D&D in the Classroom

One of the things I love is introducing games to new players. I was a Heroclix Judge, I ran VS System demos, I was a Press Ganger for Privateer Press, not just because I loved the games, but also because it’s so incredibly rewarding to introduce nascent nerds to a new hobby, to welcome them into a whole new world of experiences and good hobby times. This is part of why I’m so chuffed to see what Paris Conte’s been up to with the GenU GAMER program back in the old country, and why I was so excited to learn that one of my friend’s wives actually ran a Dungeons and Dragons group for students at her school.

Dungeons & Dragons can be so much more than just a bunch of people sitting around a table. It can help break down social and mental boundaries as players use roleplaying to explore not only the worlds of the game itself, but also to test personal expression and interaction. There’s a reason counselors often use roleplay excercises to help people work through some of the barriers they’re facing.

So when I was asked to paint some custom Heroforge models for some of the players in the school group, I was excited not only because, well, painting is good times, and painting for friends can be even better times, but also because these models were actually tied to a French Language assignment.

Each of the kids was tasked with describing their character in French. The description couldn’t be as basic as “My dude is a dwarf fighter” either, the descriptions included a glimpse of the personalities and backgrounds of the characters, which will only in turn enrich their D&D experience as they put their characters on the table with a better understanding of who the characters themselves are.

NB: The varnish frosted the models to a degree that wasn’t noticeable until I took the photos – darn you, brighter desk light! – but I put a correcting coat on after I took the pics.

Drizzy was a challenge, because when you’re told the model you’re painting is a Drow and they’re both hooded and masked, it’s difficult to showcase the traditional features of the dark elves – black skin and white hair. His mysterious nature is no doubt part of why he (looks at the translation) is very handsome, very cool, and has lots of female admirers. His self-resurrecting pet snake Ekans just adds to his bad boy mystique. A paladin, Drizzy delivers justice at the end of a steel crossbow bolt, and while he has a fine sense of humor, he knows that battle is no joking matter.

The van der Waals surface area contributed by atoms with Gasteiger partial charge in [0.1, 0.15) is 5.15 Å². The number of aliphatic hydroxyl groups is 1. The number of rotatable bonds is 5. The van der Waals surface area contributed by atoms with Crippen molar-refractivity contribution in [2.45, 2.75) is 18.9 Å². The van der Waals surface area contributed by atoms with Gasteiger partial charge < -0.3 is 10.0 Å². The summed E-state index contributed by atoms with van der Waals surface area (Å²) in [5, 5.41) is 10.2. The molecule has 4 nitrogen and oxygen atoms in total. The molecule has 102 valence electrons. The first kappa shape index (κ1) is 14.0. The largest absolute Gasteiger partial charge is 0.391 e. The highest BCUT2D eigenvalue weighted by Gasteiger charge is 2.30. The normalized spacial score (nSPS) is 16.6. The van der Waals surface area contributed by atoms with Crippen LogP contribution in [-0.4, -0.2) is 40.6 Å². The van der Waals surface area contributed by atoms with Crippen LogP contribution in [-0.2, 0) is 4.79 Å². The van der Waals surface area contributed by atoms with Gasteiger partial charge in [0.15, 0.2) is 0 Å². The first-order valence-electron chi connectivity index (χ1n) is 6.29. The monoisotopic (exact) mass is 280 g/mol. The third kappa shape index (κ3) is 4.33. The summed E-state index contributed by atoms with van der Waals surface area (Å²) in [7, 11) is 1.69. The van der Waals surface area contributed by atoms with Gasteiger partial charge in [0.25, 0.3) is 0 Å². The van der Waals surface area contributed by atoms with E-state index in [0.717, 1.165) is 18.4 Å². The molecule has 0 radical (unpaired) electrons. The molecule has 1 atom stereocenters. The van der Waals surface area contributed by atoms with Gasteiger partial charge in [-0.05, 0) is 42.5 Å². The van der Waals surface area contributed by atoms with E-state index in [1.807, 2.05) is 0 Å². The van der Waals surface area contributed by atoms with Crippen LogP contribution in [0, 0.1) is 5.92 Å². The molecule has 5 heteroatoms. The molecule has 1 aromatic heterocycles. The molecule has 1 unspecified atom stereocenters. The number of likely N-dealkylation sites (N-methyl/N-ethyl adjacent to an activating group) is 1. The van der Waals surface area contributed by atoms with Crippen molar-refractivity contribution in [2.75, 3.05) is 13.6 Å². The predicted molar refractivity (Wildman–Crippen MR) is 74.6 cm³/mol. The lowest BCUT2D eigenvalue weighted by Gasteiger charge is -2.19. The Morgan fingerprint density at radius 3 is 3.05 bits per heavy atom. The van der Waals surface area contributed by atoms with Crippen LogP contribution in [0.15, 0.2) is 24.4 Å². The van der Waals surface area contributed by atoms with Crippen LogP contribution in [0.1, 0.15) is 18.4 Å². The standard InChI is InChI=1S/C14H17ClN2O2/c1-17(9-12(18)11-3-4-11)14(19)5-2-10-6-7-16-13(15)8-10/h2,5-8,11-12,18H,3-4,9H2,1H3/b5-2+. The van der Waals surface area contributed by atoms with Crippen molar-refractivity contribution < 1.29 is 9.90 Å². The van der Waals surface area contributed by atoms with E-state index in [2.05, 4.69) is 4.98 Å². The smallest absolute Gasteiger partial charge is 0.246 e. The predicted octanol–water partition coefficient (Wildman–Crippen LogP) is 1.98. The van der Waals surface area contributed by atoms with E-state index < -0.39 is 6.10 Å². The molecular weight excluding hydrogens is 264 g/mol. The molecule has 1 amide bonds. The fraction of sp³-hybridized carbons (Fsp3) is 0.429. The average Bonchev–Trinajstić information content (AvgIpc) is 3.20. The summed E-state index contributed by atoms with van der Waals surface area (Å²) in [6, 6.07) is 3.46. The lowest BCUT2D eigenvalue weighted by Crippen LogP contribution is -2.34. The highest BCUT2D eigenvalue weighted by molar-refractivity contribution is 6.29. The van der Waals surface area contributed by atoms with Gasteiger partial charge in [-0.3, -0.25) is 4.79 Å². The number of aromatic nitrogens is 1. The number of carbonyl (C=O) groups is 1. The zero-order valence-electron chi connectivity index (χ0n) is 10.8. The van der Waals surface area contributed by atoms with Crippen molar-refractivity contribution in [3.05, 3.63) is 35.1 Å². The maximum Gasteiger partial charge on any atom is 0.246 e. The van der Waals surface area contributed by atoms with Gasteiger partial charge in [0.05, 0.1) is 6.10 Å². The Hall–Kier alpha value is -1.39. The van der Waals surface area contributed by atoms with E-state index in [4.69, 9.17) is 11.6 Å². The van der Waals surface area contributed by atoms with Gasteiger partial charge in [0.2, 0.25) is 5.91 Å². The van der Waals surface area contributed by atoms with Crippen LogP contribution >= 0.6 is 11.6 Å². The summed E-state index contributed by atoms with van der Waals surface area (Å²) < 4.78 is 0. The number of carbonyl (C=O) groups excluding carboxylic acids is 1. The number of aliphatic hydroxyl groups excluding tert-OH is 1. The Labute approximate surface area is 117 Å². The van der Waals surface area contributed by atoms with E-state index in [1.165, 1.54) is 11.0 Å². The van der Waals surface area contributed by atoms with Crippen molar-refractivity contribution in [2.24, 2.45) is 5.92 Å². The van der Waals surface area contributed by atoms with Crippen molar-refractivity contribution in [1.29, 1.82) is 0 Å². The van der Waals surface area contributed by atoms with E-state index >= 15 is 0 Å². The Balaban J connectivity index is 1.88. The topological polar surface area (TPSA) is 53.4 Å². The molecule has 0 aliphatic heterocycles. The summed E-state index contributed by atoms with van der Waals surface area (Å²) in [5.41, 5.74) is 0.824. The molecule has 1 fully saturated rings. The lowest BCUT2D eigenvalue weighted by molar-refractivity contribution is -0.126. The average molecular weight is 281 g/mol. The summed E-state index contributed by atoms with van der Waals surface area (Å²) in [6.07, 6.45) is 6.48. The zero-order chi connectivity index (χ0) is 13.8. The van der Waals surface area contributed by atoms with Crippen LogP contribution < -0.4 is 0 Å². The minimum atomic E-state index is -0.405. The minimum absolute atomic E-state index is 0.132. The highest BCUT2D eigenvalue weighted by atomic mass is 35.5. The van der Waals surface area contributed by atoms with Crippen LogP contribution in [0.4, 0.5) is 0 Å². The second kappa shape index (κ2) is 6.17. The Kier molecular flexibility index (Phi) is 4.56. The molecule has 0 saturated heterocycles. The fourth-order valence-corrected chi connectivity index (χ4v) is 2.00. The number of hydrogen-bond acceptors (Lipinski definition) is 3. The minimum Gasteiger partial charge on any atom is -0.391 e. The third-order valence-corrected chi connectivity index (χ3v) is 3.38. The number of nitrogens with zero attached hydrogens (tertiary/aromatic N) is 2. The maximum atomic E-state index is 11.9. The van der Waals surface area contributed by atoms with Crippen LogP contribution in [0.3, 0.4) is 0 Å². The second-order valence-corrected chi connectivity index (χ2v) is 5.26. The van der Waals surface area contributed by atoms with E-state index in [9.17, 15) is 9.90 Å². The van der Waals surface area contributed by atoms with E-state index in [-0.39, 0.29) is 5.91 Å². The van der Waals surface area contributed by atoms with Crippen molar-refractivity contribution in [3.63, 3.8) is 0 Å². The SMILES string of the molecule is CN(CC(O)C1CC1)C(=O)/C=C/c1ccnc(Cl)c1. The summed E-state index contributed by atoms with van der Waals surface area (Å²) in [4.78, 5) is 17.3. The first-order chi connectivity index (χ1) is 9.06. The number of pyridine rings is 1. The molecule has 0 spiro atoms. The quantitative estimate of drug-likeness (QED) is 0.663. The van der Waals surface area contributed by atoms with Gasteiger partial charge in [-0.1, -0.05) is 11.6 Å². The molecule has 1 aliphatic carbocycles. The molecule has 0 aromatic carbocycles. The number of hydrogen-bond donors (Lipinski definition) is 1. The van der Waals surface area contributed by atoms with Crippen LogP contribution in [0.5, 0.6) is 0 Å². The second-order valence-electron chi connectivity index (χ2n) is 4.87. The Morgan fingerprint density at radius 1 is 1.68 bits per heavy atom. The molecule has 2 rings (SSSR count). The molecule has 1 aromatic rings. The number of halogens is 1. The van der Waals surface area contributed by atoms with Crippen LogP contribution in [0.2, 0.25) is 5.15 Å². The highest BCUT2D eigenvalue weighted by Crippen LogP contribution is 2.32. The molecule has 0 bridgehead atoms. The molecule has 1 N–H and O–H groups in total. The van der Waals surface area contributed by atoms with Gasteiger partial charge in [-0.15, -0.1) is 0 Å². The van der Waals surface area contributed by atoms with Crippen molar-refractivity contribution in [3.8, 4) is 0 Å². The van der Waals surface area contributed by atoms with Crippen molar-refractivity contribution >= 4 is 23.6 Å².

Tauriel is an elven ranger, and lover of animals. I was thrilled that she had a rat sitting on her hand, because I was able to paint it in honor of my own first rat, Joff. I’ve never owned a badger or a pony, but they were fun to paint too.  Tauriel and her friend Lia are both from the realm of Elfalona, where Tauriel disappoints her father by constantly taking off on adventures. So what if he’s the king? A rebel at heart, her skill with a longbow has been developed since early childhood.

Where Tauriel likes advetures, Lia would rather stay home in Elfalania (clearly, a different region from Elfalona), but Tauriel keeps dragging her along. If nothing else, it does mean that she gets to ride Tauriel’s unicorn. The notes  I received indicated that the player was a metal fan, so I thought I’d up the ante a little by having her ride a black unicorn. I’m a complete dork, so I have no idea, but that sounded kinda metal to me.

Frappuccino is a Dragonborn Monk with a noble heritage, who had everything stolen from him in his youth and now seeks vengeance. His Bronze Dragon heritage grants him lightning as a breath weapon, but channeling his Ki into destructive attacks is his preferred method of returning the suffering he felt as a youth to those who dealt it. Frappuccino’s player loves the Seven Deadly Sins anime, so a quick online search provided the color scheme.

Whistling Wind  is a Kenku Bard who was actually able to regain her own voice after defeating an ancient enemy. This came with a cost, however, as she was exiled. Her friends include the Tiefling Bard Vengeance, and a small white dragon named Tickles. Whistling Wind turns her bardic talents to creating joy whenever possible, and soundly trouncing Vengeance in the annual Battle of the Bards.

 

While Heroforge models often lack the crisp definition of dedicated sculpts, the window they open for creating a model to represent your own personal character is fantastic for those of us who have no idea how to sculpt ourselves. Painting this models for the class was a fun experience, and a change of pace from Crisis Protocol and Monsterpocalypse models. Here’s hoping they help the players engage with their characters even more.